Happy birthday, Head Start! Having begun its very first session in the summer of 1965, Head Start is celebrating 50 years of serving some of our nation’s most vulnerable children. The program has been a positive force for young children through the provision of early care and education – serving more than 30 million children over 50 years and now located in all 50 states, the District of Columbia, and the U.S. territories. A new brief highlights the importance of linking Head Start data to state early care and education data systems (ECE) to inform key decisions by state policymakers and guide efforts to improve early childhood program responsiveness and effectiveness.
Here at the Early Childhood Data Collaborative (ECDC), we are especially interested in data on these children. Head Start and Early Head Start programs collect a lot of data. For example, we know that 1,070,176 children were enrolled during the 2013-2014 year; 4.5 percent of those children experienced homelessness at some point during that year; and 24.7 percent of enrolled children used Spanish as their primary language at home.
Even with what we know about children in Head Start, there are challenges to taking that information and linking it to other state level data on young children and their families. In other words, it’s difficult to answer questions such as: What other state programs and services do Head Start children receive? Or Are children who participate in Head Start better prepared for school than others not attending Head Start? These questions are hard to answer because most state early childhood education programs and state K-12 data systems can’t easily link with or “talk to” Head Start data. In fact, our 2013 survey of states found that data on children in federally-funded Head Start programs are the least likely of ECE programs to be connected with other state data systems.
To better understand this challenge, we talked with Head Start and early childhood leaders in a dozen states about what specifically makes linking Head Start data to state early childhood education data so challenging, and what steps they are taking towards creating linkages. In our report, Linking Head Start Data with State Early Care and Education Coordinated Data, we found both obstacles and some accomplishments:
- There are multiple obstacles. One challenge is simply technology: individual Head Start programs across the state can each use a different data collection platform, none of which necessarily relate with the state data systems. Another reason is that Head Start data efforts use federal reporting requirements and definitions, which may differ from state requirements and definitions.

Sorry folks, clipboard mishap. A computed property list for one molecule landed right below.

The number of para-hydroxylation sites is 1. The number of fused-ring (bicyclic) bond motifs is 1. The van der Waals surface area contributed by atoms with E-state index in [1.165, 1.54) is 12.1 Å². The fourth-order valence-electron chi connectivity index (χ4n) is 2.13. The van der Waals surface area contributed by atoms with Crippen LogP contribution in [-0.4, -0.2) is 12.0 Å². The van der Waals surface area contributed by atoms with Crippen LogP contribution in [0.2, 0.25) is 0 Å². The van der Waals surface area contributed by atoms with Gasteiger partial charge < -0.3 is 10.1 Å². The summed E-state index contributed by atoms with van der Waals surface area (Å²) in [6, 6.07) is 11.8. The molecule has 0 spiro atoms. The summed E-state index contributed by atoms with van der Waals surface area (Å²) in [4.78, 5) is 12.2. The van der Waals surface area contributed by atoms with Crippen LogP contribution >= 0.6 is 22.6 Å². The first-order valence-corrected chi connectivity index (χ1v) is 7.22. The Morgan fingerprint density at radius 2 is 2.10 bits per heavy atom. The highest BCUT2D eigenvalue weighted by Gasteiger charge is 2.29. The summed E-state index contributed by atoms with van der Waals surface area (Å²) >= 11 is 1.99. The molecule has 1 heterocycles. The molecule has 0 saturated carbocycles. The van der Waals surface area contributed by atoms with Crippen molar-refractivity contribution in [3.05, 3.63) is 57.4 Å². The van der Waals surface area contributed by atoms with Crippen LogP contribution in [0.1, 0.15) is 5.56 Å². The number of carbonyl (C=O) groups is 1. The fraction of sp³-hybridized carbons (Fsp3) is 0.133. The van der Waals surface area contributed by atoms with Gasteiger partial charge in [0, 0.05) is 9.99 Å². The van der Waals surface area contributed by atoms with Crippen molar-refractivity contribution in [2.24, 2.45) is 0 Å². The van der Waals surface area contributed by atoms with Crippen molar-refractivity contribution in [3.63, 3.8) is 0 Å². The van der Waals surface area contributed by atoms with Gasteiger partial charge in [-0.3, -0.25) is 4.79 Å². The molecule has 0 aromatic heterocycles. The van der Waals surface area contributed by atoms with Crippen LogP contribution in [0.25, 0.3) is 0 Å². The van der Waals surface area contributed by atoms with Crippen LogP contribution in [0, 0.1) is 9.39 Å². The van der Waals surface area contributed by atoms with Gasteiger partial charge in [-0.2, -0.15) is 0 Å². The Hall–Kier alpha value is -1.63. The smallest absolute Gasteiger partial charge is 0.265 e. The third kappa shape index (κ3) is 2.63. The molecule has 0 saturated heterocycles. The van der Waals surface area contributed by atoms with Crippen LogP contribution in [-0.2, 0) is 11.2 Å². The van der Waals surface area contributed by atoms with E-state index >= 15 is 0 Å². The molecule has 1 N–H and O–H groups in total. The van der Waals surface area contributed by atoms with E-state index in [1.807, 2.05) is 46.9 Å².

- Linkages are happening. States are most commonly linking Head Start child data with the K-12 longitudinal data systems, including Head Start program quality data in state Quality Rating and Improvement Systems, and including Head Start staff data in state Professional Registry initiatives to understand trends in child outcomes, program quality, and workforce development.
- States are building data partnerships. States identified some key steps in building data partnerships between Head Start leaders and state early care and education leaders. These include assigning unique identification numbers to children, programs, and staff (or creating a different process for matching records); creating formal data-sharing agreements with Head Start programs; and developing tools for sharing data from the multiple software platforms that manage the varying data.
As Head Start embarks on its sixth decade, close collaboration is needed with state early childhood and education offices to identify and implement expanded ways to link data systems. The benefits of this type of collaboration are many. Early childhood data can be used to understand the developmental needs of young children, inform instruction, and identify areas where children and families may need additional supports. Developing comprehensive state early childhood data systems inclusive of Head Start data enables state leaders to use the data to improve the quality of early childhood education programs and supports its workforce in fostering the healthy development of children statewide.
Carlise King, Executive Director, Early Childhood Data Collaborative